As it is, we’re looking forward to family camping trips in July and August and praying that next summer we can travel and attend camp. I still want to do those things. I still want our summers to be full of adventure and have some sort of routine, but a big part of me just wants to keep returning to the days when summer was summer. I want to watch movies in the backyard, go on the boat, fish and crab, camp with my family, go on bike rides and long walks, and do everything that we’ve been given the golden opportunity to do now.
I hope that everyone is having a good summer. I hope everyone is taking advantage of this blessing we have been given. I hope kids and adults alike are playing flashlight tag, exploring their neighborhoods, and taking the time to soak in all that summer was meant to be. Next year, if all is back to normal, this summer will be nothing more than a fleeting memory. Let’s create days that give us some wonderful memories to hold onto, the nostalgic days we look back on with joy and contentment. Let’s try to remember how much we once loved the freedom to actually enjoy the less hectic, lazy days of summer. We owe it to our kids to teach them the joys of catching fireflies, of dancing under the spray of a fire hydrant, of staying out late with friends to play tag, of riding bikes as far as the tires can take us, of leaping of boats and climbing trees, and of collapsing in bed at night knowing it was a day worthy of being spent.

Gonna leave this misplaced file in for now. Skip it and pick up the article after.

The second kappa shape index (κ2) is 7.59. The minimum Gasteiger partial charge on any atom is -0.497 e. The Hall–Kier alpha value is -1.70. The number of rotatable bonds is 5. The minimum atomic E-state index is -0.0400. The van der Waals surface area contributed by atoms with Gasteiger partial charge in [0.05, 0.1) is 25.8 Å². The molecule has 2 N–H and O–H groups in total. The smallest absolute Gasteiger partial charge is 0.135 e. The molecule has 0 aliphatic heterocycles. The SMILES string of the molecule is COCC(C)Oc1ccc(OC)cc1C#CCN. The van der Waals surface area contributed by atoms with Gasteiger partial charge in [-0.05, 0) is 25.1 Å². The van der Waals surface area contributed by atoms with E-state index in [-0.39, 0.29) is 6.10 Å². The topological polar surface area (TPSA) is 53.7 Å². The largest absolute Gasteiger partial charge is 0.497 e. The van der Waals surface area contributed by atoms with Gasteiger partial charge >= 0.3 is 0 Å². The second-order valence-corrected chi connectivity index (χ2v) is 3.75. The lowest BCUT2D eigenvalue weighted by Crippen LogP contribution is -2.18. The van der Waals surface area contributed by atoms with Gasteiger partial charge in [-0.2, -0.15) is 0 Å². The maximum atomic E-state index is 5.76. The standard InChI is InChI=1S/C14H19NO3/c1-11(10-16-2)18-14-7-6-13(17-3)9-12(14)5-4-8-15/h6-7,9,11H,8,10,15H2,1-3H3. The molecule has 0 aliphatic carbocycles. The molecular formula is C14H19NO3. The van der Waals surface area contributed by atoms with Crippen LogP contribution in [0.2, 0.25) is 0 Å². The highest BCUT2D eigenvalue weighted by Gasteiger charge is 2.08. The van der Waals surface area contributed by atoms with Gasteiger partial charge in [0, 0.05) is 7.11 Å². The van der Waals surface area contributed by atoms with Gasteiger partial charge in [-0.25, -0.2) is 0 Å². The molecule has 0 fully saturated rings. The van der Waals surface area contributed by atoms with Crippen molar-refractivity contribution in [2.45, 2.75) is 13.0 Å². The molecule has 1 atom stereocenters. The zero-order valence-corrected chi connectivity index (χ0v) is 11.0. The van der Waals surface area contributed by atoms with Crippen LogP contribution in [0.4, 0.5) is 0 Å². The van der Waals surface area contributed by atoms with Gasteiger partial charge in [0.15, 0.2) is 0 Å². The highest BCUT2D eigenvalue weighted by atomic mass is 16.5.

Make this summer at home count like never before.